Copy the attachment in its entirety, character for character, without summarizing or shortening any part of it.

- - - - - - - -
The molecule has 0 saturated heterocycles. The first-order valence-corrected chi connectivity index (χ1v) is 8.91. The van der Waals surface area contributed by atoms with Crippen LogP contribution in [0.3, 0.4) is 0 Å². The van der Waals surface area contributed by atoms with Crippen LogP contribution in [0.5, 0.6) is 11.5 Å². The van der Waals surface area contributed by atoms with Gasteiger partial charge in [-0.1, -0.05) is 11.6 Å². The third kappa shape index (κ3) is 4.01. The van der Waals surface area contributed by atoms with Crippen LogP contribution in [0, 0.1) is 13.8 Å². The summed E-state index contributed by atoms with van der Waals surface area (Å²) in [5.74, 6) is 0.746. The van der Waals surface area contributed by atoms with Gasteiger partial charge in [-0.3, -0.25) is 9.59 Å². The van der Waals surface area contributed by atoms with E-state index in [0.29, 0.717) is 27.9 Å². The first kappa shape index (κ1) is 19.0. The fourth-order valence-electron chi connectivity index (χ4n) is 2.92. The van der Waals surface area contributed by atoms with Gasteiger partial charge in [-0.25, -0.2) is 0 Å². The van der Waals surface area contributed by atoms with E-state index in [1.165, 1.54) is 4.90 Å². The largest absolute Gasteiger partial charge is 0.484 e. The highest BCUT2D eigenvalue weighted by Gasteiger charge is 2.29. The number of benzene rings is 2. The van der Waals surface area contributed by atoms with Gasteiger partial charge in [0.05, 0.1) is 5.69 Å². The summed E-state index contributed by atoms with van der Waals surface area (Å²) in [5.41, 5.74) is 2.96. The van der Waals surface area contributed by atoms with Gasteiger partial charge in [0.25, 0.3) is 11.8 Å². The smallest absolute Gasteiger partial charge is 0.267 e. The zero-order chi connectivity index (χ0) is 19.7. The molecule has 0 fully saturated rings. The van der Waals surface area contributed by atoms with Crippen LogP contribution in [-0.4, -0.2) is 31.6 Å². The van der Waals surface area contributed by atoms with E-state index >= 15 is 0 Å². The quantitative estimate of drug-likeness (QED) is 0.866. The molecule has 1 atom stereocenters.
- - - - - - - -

The molecule has 0 saturated heterocycles. The first-order valence-corrected chi connectivity index (χ1v) is 8.91. The van der Waals surface area contributed by atoms with Crippen LogP contribution in [0.3, 0.4) is 0 Å². The van der Waals surface area contributed by atoms with Crippen LogP contribution in [0.5, 0.6) is 11.5 Å². The van der Waals surface area contributed by atoms with Gasteiger partial charge in [-0.1, -0.05) is 11.6 Å². The third kappa shape index (κ3) is 4.01. The van der Waals surface area contributed by atoms with Crippen LogP contribution in [0, 0.1) is 13.8 Å². The summed E-state index contributed by atoms with van der Waals surface area (Å²) in [5.74, 6) is 0.746. The van der Waals surface area contributed by atoms with Gasteiger partial charge in [-0.3, -0.25) is 9.59 Å². The van der Waals surface area contributed by atoms with E-state index in [0.29, 0.717) is 27.9 Å². The first kappa shape index (κ1) is 19.0. The fourth-order valence-electron chi connectivity index (χ4n) is 2.92. The van der Waals surface area contributed by atoms with Gasteiger partial charge in [-0.25, -0.2) is 0 Å². The van der Waals surface area contributed by atoms with E-state index in [1.165, 1.54) is 4.90 Å². The largest absolute Gasteiger partial charge is 0.484 e. The highest BCUT2D eigenvalue weighted by Gasteiger charge is 2.29. The number of benzene rings is 2. The van der Waals surface area contributed by atoms with Gasteiger partial charge in [0.05, 0.1) is 5.69 Å². The summed E-state index contributed by atoms with van der Waals surface area (Å²) in [5.41, 5.74) is 2.96. The van der Waals surface area contributed by atoms with Gasteiger partial charge in [0.25, 0.3) is 11.8 Å². The smallest absolute Gasteiger partial charge is 0.267 e. The zero-order chi connectivity index (χ0) is 19.7. The molecule has 0 fully saturated rings. The van der Waals surface area contributed by atoms with Crippen LogP contribution in [-0.4, -0.2) is 31.6 Å². The van der Waals surface area contributed by atoms with E-state index >= 15 is 0 Å². The quantitative estimate of drug-likeness (QED) is 0.866. The molecule has 1 atom stereocenters.